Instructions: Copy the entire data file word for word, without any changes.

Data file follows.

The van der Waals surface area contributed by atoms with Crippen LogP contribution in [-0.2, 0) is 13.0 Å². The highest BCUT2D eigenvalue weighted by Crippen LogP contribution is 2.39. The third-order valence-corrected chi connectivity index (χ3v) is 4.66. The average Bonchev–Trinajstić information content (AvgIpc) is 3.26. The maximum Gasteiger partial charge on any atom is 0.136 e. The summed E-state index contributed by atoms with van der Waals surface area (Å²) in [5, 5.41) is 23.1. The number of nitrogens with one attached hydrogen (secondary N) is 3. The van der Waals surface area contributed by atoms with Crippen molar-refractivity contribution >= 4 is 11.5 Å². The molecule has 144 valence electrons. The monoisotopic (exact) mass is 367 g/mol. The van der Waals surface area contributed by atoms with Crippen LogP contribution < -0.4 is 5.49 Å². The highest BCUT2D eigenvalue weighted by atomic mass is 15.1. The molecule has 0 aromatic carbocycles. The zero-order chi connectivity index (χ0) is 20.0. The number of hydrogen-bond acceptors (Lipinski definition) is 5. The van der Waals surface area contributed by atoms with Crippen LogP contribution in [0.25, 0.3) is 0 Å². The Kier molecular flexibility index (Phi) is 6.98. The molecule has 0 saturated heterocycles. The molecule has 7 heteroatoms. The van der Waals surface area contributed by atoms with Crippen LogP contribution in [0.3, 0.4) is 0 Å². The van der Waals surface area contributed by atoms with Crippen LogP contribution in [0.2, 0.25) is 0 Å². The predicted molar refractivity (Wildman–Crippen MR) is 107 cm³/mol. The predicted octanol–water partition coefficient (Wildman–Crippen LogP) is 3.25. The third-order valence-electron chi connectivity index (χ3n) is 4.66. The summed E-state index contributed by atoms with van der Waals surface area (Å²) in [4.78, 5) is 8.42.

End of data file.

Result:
The van der Waals surface area contributed by atoms with Crippen LogP contribution in [-0.2, 0) is 13.0 Å². The highest BCUT2D eigenvalue weighted by Crippen LogP contribution is 2.39. The third-order valence-corrected chi connectivity index (χ3v) is 4.66. The average Bonchev–Trinajstić information content (AvgIpc) is 3.26. The maximum Gasteiger partial charge on any atom is 0.136 e. The summed E-state index contributed by atoms with van der Waals surface area (Å²) in [5, 5.41) is 23.1. The number of nitrogens with one attached hydrogen (secondary N) is 3. The van der Waals surface area contributed by atoms with Crippen molar-refractivity contribution >= 4 is 11.5 Å². The molecule has 144 valence electrons. The monoisotopic (exact) mass is 367 g/mol. The van der Waals surface area contributed by atoms with Crippen LogP contribution < -0.4 is 5.49 Å². The highest BCUT2D eigenvalue weighted by atomic mass is 15.1. The molecule has 0 aromatic carbocycles. The zero-order chi connectivity index (χ0) is 20.0. The number of hydrogen-bond acceptors (Lipinski definition) is 5. The van der Waals surface area contributed by atoms with Crippen LogP contribution in [0.25, 0.3) is 0 Å². The Kier molecular flexibility index (Phi) is 6.98. The molecule has 0 saturated heterocycles. The molecule has 7 heteroatoms. The van der Waals surface area contributed by atoms with Crippen LogP contribution in [0.3, 0.4) is 0 Å². The van der Waals surface area contributed by atoms with Crippen LogP contribution in [0.2, 0.25) is 0 Å². The predicted molar refractivity (Wildman–Crippen MR) is 107 cm³/mol. The predicted octanol–water partition coefficient (Wildman–Crippen LogP) is 3.25. The third-order valence-electron chi connectivity index (χ3n) is 4.66. The summed E-state index contributed by atoms with van der Waals surface area (Å²) in [4.78, 5) is 8.42.